This week the Department of Justice issued a 100-page "progress report," [3mb PDF] measuring its activities in the intellectual property arena (copyright, trademark, patents, trade secrets) against the October 2004 Report [also a big PDF] issued by the DoJ's "IP Task Force" (this task force was headed by David Israelite, who then left DoJ to become head of the National Music Publishers Association).

This "progress report" is fascinating reading, describing the DoJ's current enforcement priorities in the intellectual property realm. Here are a few tidbits that caught my eye:

  • The feds have been staffing up on cybercrime generally, with more than 230 attorneys working either as CHIP Coordinators or directly assigned to CHIP Units. The number of CHIP Units around the country, moreover, has nearly doubled from 13 to 25 since 2004. (CHIP Units are specially-trained federal cybercrime prosecutors concentrated in a particular region.) CCIPS has also grown, with 35 attorneys, 14 of which are exclusively devoted to prosecuting IP crimes. (Based in Washington DC, CCIPS is DoJ's "brain trust" on cybercrime.)
  • Criminal prosecutions of IP offenses are way up, with 350 charged defendants in FY2005, as compared with 177 in FY2004.
  • The report mentions several high-profile copyright enforcement actions, including the colorfully named Operations Gridlock, Copycat, and Western Pirates. All of the featured copyright prosecutions involve commercial piracy or large-scale "release groups." (Notably overlooked was the federal indictment in Nashville of two Ryan Adams fans for uploading a few tracks from pre-release promotional CDs.)
  • The Attorney General has issued a guidance to all federal prosecutors instructing that "whenever possible, United States Attorneys should charge and convict offenders of readily provable violations of...core intellectual property statutes," including the DMCA, the anti-bootlegging statute (declared unconstitutional by a court in New York), satellite signal piracy, and the new law banning camcording in theaters.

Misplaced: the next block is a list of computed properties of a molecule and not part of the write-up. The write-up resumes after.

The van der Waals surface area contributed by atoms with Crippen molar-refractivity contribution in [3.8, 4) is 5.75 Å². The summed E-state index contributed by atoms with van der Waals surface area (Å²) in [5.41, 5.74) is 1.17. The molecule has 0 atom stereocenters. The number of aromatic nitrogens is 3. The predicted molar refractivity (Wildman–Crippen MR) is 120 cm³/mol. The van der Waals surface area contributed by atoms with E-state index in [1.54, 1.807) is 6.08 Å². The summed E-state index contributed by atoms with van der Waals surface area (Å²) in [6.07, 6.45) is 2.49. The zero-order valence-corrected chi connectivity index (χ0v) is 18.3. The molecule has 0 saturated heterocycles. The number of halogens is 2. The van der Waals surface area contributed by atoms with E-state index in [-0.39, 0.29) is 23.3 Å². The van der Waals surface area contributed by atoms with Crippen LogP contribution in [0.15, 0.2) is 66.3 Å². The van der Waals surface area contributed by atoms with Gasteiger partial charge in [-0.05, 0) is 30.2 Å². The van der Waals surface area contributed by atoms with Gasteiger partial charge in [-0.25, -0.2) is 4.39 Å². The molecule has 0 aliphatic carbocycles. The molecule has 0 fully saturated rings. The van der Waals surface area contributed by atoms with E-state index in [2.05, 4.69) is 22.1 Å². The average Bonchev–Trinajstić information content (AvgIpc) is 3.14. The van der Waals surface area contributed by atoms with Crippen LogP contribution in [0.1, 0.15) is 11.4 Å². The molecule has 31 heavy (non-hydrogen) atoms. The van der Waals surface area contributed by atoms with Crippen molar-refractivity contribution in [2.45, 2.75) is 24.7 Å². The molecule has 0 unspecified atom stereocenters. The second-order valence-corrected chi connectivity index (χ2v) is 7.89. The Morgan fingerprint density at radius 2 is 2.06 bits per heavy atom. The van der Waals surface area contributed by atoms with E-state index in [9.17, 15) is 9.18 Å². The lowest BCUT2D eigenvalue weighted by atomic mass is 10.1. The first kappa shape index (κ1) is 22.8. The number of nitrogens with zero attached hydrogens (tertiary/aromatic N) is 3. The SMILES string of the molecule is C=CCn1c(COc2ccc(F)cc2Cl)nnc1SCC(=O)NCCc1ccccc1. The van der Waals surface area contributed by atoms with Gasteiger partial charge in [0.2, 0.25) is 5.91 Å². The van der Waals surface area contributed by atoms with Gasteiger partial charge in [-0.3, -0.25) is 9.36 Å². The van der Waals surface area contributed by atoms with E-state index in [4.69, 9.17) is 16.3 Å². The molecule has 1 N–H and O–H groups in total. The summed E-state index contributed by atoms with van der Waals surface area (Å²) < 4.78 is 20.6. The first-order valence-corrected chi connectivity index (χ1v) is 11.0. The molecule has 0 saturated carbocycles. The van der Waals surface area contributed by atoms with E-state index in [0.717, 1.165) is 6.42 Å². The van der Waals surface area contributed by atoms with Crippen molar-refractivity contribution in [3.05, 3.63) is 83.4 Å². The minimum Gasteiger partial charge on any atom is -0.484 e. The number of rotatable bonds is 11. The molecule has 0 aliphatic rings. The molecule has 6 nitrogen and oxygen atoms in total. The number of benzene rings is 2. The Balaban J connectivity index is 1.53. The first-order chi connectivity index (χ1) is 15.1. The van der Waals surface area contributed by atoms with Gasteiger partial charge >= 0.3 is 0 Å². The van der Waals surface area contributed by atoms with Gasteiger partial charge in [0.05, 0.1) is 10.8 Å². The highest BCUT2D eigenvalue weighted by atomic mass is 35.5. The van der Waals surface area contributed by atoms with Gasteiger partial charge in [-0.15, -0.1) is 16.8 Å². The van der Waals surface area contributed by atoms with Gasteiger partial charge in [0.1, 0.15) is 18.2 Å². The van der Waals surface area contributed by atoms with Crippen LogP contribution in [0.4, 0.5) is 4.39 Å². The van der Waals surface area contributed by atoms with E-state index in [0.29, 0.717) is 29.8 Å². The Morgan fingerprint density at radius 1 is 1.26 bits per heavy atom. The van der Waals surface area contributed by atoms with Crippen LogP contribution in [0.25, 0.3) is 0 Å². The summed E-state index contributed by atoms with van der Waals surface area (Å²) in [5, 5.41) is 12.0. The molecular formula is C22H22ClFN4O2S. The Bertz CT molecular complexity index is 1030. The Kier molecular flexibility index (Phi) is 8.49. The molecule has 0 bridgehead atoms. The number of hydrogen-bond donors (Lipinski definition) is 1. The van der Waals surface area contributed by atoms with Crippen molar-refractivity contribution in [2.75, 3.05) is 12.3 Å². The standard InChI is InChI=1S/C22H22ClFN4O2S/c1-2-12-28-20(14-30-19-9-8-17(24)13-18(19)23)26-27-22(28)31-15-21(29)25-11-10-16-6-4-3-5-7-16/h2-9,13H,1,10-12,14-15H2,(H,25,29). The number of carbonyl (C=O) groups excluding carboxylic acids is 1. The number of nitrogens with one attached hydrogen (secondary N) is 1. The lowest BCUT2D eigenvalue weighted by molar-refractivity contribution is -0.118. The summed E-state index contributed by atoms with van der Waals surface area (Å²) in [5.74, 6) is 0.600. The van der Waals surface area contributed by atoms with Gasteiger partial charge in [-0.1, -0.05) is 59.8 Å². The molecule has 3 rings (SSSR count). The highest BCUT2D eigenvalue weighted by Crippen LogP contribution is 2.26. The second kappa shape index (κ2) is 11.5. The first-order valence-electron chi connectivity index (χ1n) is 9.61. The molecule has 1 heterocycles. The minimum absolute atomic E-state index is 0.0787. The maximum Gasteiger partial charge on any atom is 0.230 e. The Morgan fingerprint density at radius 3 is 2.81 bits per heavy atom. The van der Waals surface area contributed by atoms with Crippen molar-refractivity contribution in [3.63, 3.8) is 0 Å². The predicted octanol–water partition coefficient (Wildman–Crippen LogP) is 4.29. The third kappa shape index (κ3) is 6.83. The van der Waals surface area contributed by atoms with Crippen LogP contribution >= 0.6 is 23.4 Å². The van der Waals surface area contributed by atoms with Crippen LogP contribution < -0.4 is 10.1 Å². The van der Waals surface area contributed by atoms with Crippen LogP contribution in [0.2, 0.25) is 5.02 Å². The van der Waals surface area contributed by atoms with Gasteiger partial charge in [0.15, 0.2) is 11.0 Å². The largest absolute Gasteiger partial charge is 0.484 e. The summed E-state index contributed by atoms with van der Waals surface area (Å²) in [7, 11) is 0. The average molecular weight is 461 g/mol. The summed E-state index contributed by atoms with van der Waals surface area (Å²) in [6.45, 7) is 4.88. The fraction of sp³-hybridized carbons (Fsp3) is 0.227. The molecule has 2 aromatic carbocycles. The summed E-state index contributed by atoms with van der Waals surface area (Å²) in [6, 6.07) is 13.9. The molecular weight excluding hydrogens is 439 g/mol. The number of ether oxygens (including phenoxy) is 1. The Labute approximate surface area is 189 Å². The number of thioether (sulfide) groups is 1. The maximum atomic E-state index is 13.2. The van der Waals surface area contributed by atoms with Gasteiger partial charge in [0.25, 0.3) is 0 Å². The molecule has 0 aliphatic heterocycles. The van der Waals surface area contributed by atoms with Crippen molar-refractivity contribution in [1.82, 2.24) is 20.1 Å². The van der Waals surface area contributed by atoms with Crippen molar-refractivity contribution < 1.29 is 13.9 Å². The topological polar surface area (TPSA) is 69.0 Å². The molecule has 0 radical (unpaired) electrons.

• Since 2004, the Civil Division has filed 13 amicus briefs on IP issues in the Supreme Court (the report identifies 9 of these cases, including the one in MGM v. Grokster siding with the entertainment industry) and "more than a dozen" amicus briefs in lower courts (the report identifies 5 of these cases, including 3 where the briefs opposed positions taken by EFF amicus briefs). The report does not mention how many amicus briefs were filed in previous years, but this appears to represent a newfound activism on the part of DoJ in attempting to shape IP jurisprudence.
  • The report details a wide variety of new international initiatives, including pressuring countries in treaty negotiations, developing an international "24/7 network" of law enforcement contacts for computer crime cases, and adding DoJ "attaches" in Asia and Eastern Europe.
  • The report endorses the proposed Intellectual Property Protection Act, which would dramatically expand the scope of criminal copyright infringement, adding attempt liability, conspiracy liability, and asset forfeiture. As we've discussed previously, these proposals are an outrage, effectively allowing the feds to put people in jail without having to prove that any actual copyright infringement ever took place.

All of this suggests that we can expect to see a marked increase in criminal IP cases being brought by the DoJ, as well as increasing DoJ activism as amicus in civil IP cases.

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